Advice from the best

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Everyone knows that there are more writers wanting to publish their stories, than there are authors willing to publish them. You could argue that this is a good thing – if every book got published, there wouldn’t be nearly enough people interested in reading each one, and you would have to sift through toppling piles of novels before you found the true gems. At the same time, if you’re an aspiring author it’s difficult not to get disheartened when you have enough rejection letters to paper your whole bedroom with.

If, like me, you belong to this group of people, you might find some use and comfort from the following words of wisdom. They all come from authors who made it onto the other side of the teetering slushpile wall. If anyone has any others, feel free to post!

Ben Dolnick – “Get a kitchen timer. Writers are ingenious at redefining what qualifies as doing work (‘If I just spend this morning cleaning my desk…’). A kitchen timer tolerates no such nonsense. Set yourself a daily writing quota (as little as a half hour is fine at first), set the clock and get to work.”

Cathy Cassidy“Write about what you love, write every day, and remember that overnight success can take decades!”

Neil Gaiman“Start telling the stories that only you can tell, because there’ll always be better writers than you and there’ll always be smarter writers than you. There will always be people who are much better at doing this or doing that – but you are the only you.”

John Green – “Whenever I’m asked what advice I have for young writers, I always say that the first thing is to read, and to read a lot. The second thing is to write. And the third thing, which I think is absolutely vital, is to tell stories and listen closely to the stories you’re being told.”

Francesca Simon – “My ideas come from everywhere – newspapers, things people say, films I’ve seen, dreams – you just need to work on listening out for them and writing them down in your ideas notebook which you should ALWAYS have with you.”

Zadie Smith – “Work on a computer that is disconnected from the internet.”

Terry Pratchett – “Let grammar, punctuation, and spelling into your life! Even the most energetic and wonderful mess has to be turned into sentences.”

Ernest Hemingway – “The first draft of everything is shit.”

Agents – to have or not to have?

This is a confusing question for me, as I’ve received conflicting information. At the Nosy Crow conference earlier this year, Hilary Delamere spoke about the value of a good agent in not only finding you a good publisher, but managing the author – publisher relationship ongoingly. I came away thinking that you couldn’t really do without one. At the same conference, there was a panel discussion involving three authors who had been plucked from Nosy Crow’s slushpile and ended up getting published without at agent.

Once you have an agent, the task of getting a publisher inevitably becomes much easier, because they do the legwork for you. But have agents’ slushpiles now grown to the same heights as those of publishers, therefore making it more sensible to apply to publishers directly?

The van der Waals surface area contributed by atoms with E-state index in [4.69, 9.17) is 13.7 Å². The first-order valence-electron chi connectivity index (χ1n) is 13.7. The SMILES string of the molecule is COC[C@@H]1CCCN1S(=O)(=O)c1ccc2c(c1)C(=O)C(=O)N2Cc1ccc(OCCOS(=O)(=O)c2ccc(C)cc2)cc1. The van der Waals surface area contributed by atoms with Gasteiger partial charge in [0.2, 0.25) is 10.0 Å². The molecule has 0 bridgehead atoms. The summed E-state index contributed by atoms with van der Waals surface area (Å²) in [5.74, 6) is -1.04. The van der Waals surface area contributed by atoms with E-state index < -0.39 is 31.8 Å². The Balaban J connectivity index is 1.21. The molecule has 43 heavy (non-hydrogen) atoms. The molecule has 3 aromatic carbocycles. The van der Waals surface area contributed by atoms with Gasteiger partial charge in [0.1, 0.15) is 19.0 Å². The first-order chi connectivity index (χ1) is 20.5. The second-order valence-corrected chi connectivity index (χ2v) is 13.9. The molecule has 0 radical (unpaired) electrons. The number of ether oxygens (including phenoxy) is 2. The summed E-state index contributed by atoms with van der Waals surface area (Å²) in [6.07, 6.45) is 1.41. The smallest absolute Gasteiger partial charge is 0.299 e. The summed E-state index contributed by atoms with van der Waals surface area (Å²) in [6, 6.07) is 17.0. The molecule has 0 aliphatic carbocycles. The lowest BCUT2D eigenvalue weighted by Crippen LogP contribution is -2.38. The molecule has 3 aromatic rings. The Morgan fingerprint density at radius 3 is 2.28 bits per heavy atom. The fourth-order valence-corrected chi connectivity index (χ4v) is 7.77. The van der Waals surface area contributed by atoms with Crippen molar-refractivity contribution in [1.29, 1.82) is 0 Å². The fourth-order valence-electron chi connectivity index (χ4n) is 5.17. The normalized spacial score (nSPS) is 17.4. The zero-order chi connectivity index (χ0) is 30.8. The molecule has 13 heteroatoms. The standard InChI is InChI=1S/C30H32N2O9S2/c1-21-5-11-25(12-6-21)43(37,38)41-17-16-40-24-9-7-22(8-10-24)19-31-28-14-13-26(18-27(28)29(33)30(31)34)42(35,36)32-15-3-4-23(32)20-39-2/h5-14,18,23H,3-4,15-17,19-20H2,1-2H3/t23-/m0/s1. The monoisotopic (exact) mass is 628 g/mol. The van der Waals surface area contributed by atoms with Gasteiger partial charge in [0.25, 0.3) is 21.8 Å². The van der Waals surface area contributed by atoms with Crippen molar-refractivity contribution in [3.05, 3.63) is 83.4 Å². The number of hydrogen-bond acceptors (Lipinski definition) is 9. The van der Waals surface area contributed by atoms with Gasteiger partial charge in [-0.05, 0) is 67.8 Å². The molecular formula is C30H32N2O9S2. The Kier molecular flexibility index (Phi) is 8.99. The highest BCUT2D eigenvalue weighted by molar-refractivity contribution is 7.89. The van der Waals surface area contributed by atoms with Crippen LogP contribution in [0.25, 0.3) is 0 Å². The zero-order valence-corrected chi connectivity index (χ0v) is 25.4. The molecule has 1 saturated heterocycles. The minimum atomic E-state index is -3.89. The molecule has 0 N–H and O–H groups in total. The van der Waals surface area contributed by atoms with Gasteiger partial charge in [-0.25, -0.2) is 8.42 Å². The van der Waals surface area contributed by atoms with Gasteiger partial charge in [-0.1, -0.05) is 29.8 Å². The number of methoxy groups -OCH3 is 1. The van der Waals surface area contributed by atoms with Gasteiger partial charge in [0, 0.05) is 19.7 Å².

In case you’re considering this route, here is a selection of UK publishers accepting unsolicited submissions, courtesy of Lou Treleaven (http://loutreleaven.wordpress.com)

I’d be interested to hear your thoughts on agent/non agent routes to publishing!

Andersen Press Ltd

Anderson Press publish picture books of approximately 500 words (1K max), juvenile fiction of 3-5K and older fiction of up to 75K. They require a synopsis and 3 sample chapters, hard copy only, and aim to reply within 2 months. They use a standard rejection slip and reply promptly.

Buster Books

An imprint of Michael O’Mara Books, Buster Books publish children’s non-fiction and activity books as well as a small range of fiction. Submission details are sparse so try the usual three chapters plus synopsis and covering letter/email. You can submit by post or by email and they ask you to include an envelope if you would like your paper manuscript returned, but they can’t guarantee a response. Again, probably best to assume the usual procedure and submit elsewhere after three months if you haven’t heard back.

Curious Fox

A new publisher who will be releasing their first titles in Spring 2013, Curious Fox are looking for “bold, fun and imaginative” fiction for age 8 upwards, by email submission. They are also intererested in incorporating innovative approaches such as reader-generated plot turns and delivering content through websites. Send a synopsis, the first chapter and a covering letter by email only. They aim to respond within 2 months (I heard back after 10 weeks which is pretty close!).

Hogs Back Books

This small publisher specialises in picture books for up to age 10, but also accepts young adult (and non fiction). Send your manuscript by post or email – full text for picture books, first three chapters and synopsis for young adult. Paper submissions will not be returned so just include an SAE or email address for a reply. View the catalogue on the site to get an idea of what they publish.

Mantra Lingua